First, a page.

When I was young, Adams was the photographer I most admired but I also closely followed Weston, Caponigro, Strand and Bullock. Later in life I was amazed by the long exposure work of Alexy Titarenko and he was one of the main reasons I pursued long exposures.
But the man whose attitudes I admire the most is Edward Weston. I have read his Day Books many times and they never cease to inspire me. It was his independent attitude that has shaped much of my thinking about my art.
My favorite story that illustrates Weston’s attitude is told by Ansel Adams upon seeing his work for the first time:
“After dinner, Albert (Bender) asked Edward to show his prints. They were the first work of such serious quality I had ever seen, but surprisingly I did not immediately understand or even like them; I thought them hard and mannered. Edward never gave the impression that he expected anyone to like his work. His prints were what they were. He gave no explanations; in creating them his obligation to the viewer was completed.”
From Weston I have learned that it doesn’t matter who likes or doesn’t like your work, your opinion is the only one that matters.
What Tips or Advice do you have for other aspiring photographers?
I always hesitate to give advice, because it comes from my perspective, but here are a few tips:
- Ignore the rules, and better yet, never learn them! They are restrictive and will only lead you to mediocre work that will look like everyone else’s that follow the rules.
- Develop your own vision and style and resist copying others. Don’t become an imitator, but a creator!
- Find projects that you have a burning passion for. If you don’t feel that way about your current project, change it!
- Do not accept the standard definition of success (fame, fortune, big name gallery representation and a published book) Define for yourself what success is and then purposely pursue it.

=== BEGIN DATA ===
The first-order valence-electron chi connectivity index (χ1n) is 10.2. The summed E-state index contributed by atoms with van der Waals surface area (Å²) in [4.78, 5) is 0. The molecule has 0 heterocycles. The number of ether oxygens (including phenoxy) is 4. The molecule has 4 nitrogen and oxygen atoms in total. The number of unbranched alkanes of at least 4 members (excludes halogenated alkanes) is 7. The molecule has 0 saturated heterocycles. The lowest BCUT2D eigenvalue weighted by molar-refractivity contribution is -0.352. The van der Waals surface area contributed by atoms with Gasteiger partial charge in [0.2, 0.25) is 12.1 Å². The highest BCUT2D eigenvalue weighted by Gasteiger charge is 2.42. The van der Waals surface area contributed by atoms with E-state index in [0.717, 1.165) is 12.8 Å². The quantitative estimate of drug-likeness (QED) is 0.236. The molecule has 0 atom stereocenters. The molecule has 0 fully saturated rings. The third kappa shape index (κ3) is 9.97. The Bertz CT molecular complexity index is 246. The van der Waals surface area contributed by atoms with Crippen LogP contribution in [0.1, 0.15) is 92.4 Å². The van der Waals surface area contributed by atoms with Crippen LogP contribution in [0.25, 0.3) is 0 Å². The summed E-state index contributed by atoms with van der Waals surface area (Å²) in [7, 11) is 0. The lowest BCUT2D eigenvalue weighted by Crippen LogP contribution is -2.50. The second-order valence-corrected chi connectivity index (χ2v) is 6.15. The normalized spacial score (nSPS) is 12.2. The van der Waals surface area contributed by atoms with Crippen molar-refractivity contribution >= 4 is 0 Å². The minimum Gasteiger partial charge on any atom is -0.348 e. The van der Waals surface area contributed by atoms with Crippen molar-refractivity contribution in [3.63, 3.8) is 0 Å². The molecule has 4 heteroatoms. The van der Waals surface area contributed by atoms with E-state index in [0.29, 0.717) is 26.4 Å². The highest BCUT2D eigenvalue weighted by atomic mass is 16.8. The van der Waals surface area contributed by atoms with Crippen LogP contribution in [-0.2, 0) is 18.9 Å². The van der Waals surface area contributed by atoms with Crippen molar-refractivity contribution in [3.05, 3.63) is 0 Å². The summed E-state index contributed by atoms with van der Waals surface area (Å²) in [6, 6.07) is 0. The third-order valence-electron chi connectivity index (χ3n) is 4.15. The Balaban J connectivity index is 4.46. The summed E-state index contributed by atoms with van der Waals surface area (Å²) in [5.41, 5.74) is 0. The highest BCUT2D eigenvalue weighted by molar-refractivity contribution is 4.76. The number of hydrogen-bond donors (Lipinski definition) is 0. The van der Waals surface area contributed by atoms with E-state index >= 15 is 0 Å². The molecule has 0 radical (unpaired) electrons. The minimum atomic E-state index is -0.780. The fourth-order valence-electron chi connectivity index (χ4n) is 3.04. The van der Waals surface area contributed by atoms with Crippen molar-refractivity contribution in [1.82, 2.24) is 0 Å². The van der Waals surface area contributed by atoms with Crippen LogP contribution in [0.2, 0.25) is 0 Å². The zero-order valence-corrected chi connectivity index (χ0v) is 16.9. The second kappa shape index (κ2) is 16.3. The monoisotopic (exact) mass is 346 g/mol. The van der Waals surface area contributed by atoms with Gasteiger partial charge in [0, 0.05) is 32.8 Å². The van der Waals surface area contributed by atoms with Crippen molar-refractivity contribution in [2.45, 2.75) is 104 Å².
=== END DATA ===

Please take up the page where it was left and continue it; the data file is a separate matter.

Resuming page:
- Seek only to please yourself, because pleasing others is never success and is unfulfilling.
- Be a good person, this will help you be a good artist.
- What is your idea of happiness?
Having my family around me, some spare time to pursue my art and a few dollars in my pocket.
- What is your greatest fear?
That I will hurt another person.
- What do you consider your greatest achievement?
Raising five children who are good and successful.
- Where would you like to live?
La Jolla in California, but only after about 5 million people move away first!
- What is your most marked characteristic?
I have strong opinions and always think that I’m right.
- What do you most appreciate in your friends?
That they see past my failings.
- Who are your heroes in real life?
People who have suffered great tragedies and yet have chosen to have a great attitude about life.
- What is your present state of mind?
- Who are your favorite authors?
Harper Lee (To Kill a Mockingbird)
- What is your favorite motto?
Have I done any good in the world today?
Thanks again for providing 121 Clicks with this opportunity to interview you. Any final thoughts for our readers?
I’ve enjoyed this interview, you have asked me some very good questions and it’s caused me to reflect on my work and motives. Thank you for this opportunity!
You can find Cole Thompson on the Web :
All the pictures in this post are copyrighted to Cole Thompson. Their reproduction, even in part, is forbidden without the explicit approval of the rightful owners.